- Finalist, Melbourne Prize for Literature 2006

- Best SF novel of the year 2006, Locus Magazine


"On the twenty-seventh day of the month of June, in the year of grace 1731, my brother, Bartolomeu Lourenco, rose on his airship from the ancient ramparts of St. Jorge Castle. I remember the day as clearly as it were yesterday..."
"This enchanting fable seems in its compass to consider everything worth considering: enlightenment and religious authority, research and totalitarianism, gravity and ideas, adventure, love and fun, and all with a zest and pace missing from so much other fiction writing."
- Thomas Keneally, author of Schindler's List

"Azhar Abidi is not an author who has his feet on the ground. And that's a compliment."
- Alexander McCall Smith, The New York Times Book Review

"Azhar Abidi's command of the novel form - its design and execution - is such that one imagines he could make magic of any arrangement of character, setting and plot. His prose is so exquisitely apt in terms of diction, weight and color that the reader is often carried away by sound at the expense of meaning. But Abidi is loath to have the reader take him too seriously; hence the fantastic nature of the tale, and the farcical tenor of the title Passarola Rising, which targets man's awkward efforts to achieve the sublime."
- Globe and Mail (Toronto)

"Remarkable for its delicacy of its narration. What is truth, asks the novel, and where is it to be found - bringing to mind not only the great adventure storytellers, Verne and Stevenson, but also their more contemporary brothers, Eco and Calvino. Yet Abidi's style is assured and original as it negotiates the shifting landscape of history, ideas and imagination in which its story is set."
- Indian Express (New Delhi) 

"Passarola Rising's narrative is short and punchy and immensely likeable. Abidi writes extremely well, in a clear and direct style that is capable of conveying a beautifully stated sense of lyricism, but that comes alive in the novel's numerous action sequences. Passarola Rising is a strong debut that reveals Abidi to be a novelist of great intelligence and inventiveness."
- The Age (Melbourne)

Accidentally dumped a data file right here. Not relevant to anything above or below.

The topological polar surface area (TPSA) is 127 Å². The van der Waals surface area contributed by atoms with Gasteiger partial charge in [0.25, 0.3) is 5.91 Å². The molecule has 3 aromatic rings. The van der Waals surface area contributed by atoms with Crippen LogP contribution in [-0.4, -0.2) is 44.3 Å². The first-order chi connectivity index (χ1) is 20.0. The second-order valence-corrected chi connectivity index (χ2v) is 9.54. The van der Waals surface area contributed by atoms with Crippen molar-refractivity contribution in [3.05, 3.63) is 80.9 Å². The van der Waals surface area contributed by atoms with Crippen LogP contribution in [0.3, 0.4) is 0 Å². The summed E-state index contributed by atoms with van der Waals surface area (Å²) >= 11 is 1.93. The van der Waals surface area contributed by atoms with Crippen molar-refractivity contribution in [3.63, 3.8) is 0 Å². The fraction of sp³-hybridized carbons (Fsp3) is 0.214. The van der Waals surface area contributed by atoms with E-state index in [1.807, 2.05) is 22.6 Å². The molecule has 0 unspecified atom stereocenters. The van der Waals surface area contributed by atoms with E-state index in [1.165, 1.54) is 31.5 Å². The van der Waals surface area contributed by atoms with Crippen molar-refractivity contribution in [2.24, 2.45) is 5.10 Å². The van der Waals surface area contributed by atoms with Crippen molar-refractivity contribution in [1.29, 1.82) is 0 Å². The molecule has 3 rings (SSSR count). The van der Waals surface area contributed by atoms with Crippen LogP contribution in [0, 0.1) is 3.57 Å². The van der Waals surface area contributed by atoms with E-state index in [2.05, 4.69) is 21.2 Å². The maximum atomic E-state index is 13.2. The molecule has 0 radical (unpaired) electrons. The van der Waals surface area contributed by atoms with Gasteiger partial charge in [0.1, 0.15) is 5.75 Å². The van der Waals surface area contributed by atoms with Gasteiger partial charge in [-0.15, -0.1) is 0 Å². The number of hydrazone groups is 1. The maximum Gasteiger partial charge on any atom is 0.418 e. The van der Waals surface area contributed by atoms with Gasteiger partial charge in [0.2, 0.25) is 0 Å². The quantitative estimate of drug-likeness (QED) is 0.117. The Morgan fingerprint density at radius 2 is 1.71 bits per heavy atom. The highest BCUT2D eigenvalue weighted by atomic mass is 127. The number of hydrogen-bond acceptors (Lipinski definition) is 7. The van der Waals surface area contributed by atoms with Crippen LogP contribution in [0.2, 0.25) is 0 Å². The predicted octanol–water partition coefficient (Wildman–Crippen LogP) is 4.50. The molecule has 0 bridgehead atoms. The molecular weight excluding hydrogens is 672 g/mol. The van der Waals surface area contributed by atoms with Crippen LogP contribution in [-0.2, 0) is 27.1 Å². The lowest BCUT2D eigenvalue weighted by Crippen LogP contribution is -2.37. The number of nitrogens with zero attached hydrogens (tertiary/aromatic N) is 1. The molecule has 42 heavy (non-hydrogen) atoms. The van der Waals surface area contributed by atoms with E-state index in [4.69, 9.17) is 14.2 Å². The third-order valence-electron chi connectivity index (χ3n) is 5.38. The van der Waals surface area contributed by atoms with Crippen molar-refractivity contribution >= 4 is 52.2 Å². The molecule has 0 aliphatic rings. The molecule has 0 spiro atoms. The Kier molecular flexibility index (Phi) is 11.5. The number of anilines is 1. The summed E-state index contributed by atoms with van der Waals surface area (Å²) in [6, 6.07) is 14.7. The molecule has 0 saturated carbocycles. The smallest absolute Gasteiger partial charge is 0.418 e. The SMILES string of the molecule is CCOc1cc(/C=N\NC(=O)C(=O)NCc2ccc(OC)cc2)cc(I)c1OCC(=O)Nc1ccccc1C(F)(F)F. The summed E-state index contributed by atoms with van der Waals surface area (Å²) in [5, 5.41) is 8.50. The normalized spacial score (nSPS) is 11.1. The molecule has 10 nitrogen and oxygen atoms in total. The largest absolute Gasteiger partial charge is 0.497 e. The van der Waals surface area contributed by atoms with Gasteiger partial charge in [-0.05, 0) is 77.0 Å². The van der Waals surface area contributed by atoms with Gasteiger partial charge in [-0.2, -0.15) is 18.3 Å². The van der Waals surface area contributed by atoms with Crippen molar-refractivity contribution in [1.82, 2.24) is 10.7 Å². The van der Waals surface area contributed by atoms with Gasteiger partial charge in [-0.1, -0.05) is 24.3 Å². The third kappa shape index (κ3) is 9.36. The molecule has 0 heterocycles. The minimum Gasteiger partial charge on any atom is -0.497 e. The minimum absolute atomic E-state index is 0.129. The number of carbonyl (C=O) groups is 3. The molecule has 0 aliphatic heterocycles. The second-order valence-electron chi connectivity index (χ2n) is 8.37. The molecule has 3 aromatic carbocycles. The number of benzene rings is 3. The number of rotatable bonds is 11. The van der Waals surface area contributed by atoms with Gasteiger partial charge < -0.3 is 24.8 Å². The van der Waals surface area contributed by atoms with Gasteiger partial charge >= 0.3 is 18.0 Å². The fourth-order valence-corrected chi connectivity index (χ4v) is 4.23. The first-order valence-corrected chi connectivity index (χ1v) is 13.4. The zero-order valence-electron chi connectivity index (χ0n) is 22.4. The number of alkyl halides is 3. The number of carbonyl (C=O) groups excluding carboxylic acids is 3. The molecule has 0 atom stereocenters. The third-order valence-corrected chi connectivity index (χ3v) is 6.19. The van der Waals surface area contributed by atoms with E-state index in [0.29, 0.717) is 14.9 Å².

"[An astonishingly imaginative romp through the skies and through history... Supremely intelligent and accomplished, Pakistan-born Abidi's Passarola Rising is proof that a vigorous imagination can surmount the boundaries of time, space and ethnicity."
- Time Out (Mumbai)

"A marvellous fictional journey." 
- Publishers Weekly

"A thoroughly enjoyable, enchanting story, both beautifully written and uplifting."
- Library Journal

"A spirited story, engagingly told: a journey well worth taking."
- Kirkus Reviews

"Azhar Abidi's debut novel... is a philosophical romance, a distant cousin of Voltaire's and Calvino's work with a whimsical nod to St. Exupery... it is an immensely enjoyable read."
- Craig L. Gidney, The Mumpsimus

"This brilliant novel is written for those of us who want to see new worlds... it is a thrilling meditation on the meaning of exile, exploration and travel."


Madness... I no longer even know what this word means. I long ago stopped asking such questions, for at my age I have no beliefs. I have seen too many things to have any faith. My time is past. I don't even know who I am and what I have lived for. I have been a father, a husband, a good citizen - yes; but is that all there is to life? I confess that with my family around me, my desire to travel wore away. My ambition was satisfied by my business affairs and by and by, I lost the restlessness of my youth. I was respected and with that, I became content. But when I look back upon my life, I feel like an actor after the curtain has fallen, the applause has died away and everyone has walked off the stage. I feel a deep emptiness inside. I chose a life of comfort but part of me always longed for adventure. I remember my childhood and youth as clearly as the light of day but the last week, the last year, the last decade - they have all vanished in a blur. I cannot help but think how it all might have turned out had I never come home. I feel that my hankering for respectability, for settling down like mud, was in fact nothing but cowardice that kept me from living a full life. I feel that when I stifled the restlessness of my youth I also let a part of myself die. 

Friday, August 22, 2008

How did the Passarola fly?

Passarola was a flying machine, designed like a seagoing ship with two masts and three sails. It was fifty-nine feet long from stem to stern and fifteen feet wide. The forecastle was twelve feet long and nine feet wide. Two leeboards extended on either side of the hull. A ladder from the deck led into a small room used as the armory and wardrobe. A narrow passage amidships opened into a tiny galley at the rear of the ship. Also inside the hull, there were two small cabins in the forecastle, measuring approximately eight feet by six feet. At the bottom was a hold for stores and provisions. 

The only difference between an ordinary ship and this craft was that the deck was suspended underneath four large copper spheres. These were vacuum spheres that weighed less than similar spheres filled with air. They rose in air because the vacuum inside them had no density compared to the air outside. Each sphere was seven feet in diameter, with a thin copper shell less than one-tenth of an inch thick. Four such spheres displaced enough air to take account of the ship's weight and a small payload. They resisted atmospheric pressure in the same way that an air bubble resists the pressure of water around it. 

The craft, designed and built by Bartolomeu Lourenco, was based on principles developed by Francesco Lana-Terzi, a Jesuit professor of physics and mathematics, in his work Prodrome dell'Arte Maestra (1670).